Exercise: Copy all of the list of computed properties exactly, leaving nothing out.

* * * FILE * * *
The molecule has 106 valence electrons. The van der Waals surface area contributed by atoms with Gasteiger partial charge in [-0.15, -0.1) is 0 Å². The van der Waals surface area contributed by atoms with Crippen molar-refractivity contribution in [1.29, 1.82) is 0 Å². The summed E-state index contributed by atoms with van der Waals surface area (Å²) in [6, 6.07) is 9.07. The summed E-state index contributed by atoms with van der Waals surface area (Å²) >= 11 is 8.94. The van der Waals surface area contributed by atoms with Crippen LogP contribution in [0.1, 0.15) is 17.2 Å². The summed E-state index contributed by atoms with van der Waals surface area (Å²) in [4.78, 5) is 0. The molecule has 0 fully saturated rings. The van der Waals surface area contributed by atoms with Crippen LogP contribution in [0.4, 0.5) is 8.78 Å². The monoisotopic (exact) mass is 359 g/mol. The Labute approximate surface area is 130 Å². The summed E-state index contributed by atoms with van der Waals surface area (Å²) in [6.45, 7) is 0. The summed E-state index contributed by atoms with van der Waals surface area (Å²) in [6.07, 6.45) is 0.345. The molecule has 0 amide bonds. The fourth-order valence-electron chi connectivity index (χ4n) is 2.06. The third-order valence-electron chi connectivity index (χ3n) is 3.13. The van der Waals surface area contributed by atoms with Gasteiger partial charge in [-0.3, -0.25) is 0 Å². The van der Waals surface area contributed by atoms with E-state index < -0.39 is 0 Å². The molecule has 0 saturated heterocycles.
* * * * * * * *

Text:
The molecule has 106 valence electrons. The van der Waals surface area contributed by atoms with Gasteiger partial charge in [-0.15, -0.1) is 0 Å². The van der Waals surface area contributed by atoms with Crippen molar-refractivity contribution in [1.29, 1.82) is 0 Å². The summed E-state index contributed by atoms with van der Waals surface area (Å²) in [6, 6.07) is 9.07. The summed E-state index contributed by atoms with van der Waals surface area (Å²) >= 11 is 8.94. The van der Waals surface area contributed by atoms with Crippen LogP contribution in [0.1, 0.15) is 17.2 Å². The summed E-state index contributed by atoms with van der Waals surface area (Å²) in [4.78, 5) is 0. The molecule has 0 fully saturated rings. The van der Waals surface area contributed by atoms with Crippen LogP contribution in [0.4, 0.5) is 8.78 Å². The monoisotopic (exact) mass is 359 g/mol. The Labute approximate surface area is 130 Å². The summed E-state index contributed by atoms with van der Waals surface area (Å²) in [6.45, 7) is 0. The summed E-state index contributed by atoms with van der Waals surface area (Å²) in [6.07, 6.45) is 0.345. The molecule has 0 amide bonds. The fourth-order valence-electron chi connectivity index (χ4n) is 2.06. The third-order valence-electron chi connectivity index (χ3n) is 3.13. The van der Waals surface area contributed by atoms with Gasteiger partial charge in [-0.3, -0.25) is 0 Å². The van der Waals surface area contributed by atoms with E-state index < -0.39 is 0 Å². The molecule has 0 saturated heterocycles.